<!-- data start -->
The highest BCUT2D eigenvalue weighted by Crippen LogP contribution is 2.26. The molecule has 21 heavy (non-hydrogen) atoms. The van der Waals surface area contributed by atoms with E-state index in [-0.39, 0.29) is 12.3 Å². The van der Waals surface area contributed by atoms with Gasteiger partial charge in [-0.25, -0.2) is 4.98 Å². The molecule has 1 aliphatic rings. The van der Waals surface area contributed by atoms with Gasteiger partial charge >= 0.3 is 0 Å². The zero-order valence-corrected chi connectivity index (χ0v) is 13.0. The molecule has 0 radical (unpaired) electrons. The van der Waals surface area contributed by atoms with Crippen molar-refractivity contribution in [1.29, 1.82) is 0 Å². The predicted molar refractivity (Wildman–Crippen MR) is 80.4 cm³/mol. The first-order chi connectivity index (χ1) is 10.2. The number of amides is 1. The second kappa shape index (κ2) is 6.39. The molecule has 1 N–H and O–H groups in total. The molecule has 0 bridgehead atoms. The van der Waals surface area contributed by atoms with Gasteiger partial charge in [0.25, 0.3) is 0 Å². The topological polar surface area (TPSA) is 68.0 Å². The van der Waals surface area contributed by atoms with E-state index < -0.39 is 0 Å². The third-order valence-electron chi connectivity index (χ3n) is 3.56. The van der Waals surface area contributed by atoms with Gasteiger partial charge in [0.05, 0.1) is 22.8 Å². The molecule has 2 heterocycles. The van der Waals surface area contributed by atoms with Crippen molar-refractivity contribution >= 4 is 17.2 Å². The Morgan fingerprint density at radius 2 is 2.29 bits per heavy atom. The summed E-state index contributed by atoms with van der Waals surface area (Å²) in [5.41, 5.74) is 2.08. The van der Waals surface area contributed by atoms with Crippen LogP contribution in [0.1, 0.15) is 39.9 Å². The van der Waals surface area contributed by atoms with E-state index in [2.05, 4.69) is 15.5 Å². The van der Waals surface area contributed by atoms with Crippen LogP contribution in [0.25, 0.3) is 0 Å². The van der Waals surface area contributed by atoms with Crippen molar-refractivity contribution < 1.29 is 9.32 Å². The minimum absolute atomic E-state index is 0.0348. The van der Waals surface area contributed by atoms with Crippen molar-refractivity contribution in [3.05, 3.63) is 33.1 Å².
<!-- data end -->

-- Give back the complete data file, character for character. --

The highest BCUT2D eigenvalue weighted by Crippen LogP contribution is 2.26. The molecule has 21 heavy (non-hydrogen) atoms. The van der Waals surface area contributed by atoms with E-state index in [-0.39, 0.29) is 12.3 Å². The van der Waals surface area contributed by atoms with Gasteiger partial charge in [-0.25, -0.2) is 4.98 Å². The molecule has 1 aliphatic rings. The van der Waals surface area contributed by atoms with Gasteiger partial charge >= 0.3 is 0 Å². The zero-order valence-corrected chi connectivity index (χ0v) is 13.0. The molecule has 0 radical (unpaired) electrons. The van der Waals surface area contributed by atoms with Crippen molar-refractivity contribution in [1.29, 1.82) is 0 Å². The predicted molar refractivity (Wildman–Crippen MR) is 80.4 cm³/mol. The first-order chi connectivity index (χ1) is 10.2. The number of amides is 1. The second kappa shape index (κ2) is 6.39. The molecule has 1 N–H and O–H groups in total. The molecule has 0 bridgehead atoms. The van der Waals surface area contributed by atoms with Gasteiger partial charge in [0.25, 0.3) is 0 Å². The topological polar surface area (TPSA) is 68.0 Å². The van der Waals surface area contributed by atoms with E-state index < -0.39 is 0 Å². The third-order valence-electron chi connectivity index (χ3n) is 3.56. The van der Waals surface area contributed by atoms with Gasteiger partial charge in [0.05, 0.1) is 22.8 Å². The molecule has 2 heterocycles. The van der Waals surface area contributed by atoms with Crippen molar-refractivity contribution >= 4 is 17.2 Å². The Morgan fingerprint density at radius 2 is 2.29 bits per heavy atom. The summed E-state index contributed by atoms with van der Waals surface area (Å²) in [5.41, 5.74) is 2.08. The van der Waals surface area contributed by atoms with Crippen LogP contribution in [0.1, 0.15) is 39.9 Å². The van der Waals surface area contributed by atoms with E-state index in [2.05, 4.69) is 15.5 Å². The van der Waals surface area contributed by atoms with Crippen LogP contribution in [0.25, 0.3) is 0 Å². The van der Waals surface area contributed by atoms with Crippen molar-refractivity contribution < 1.29 is 9.32 Å². The minimum absolute atomic E-state index is 0.0348. The van der Waals surface area contributed by atoms with Crippen molar-refractivity contribution in [3.05, 3.63) is 33.1 Å².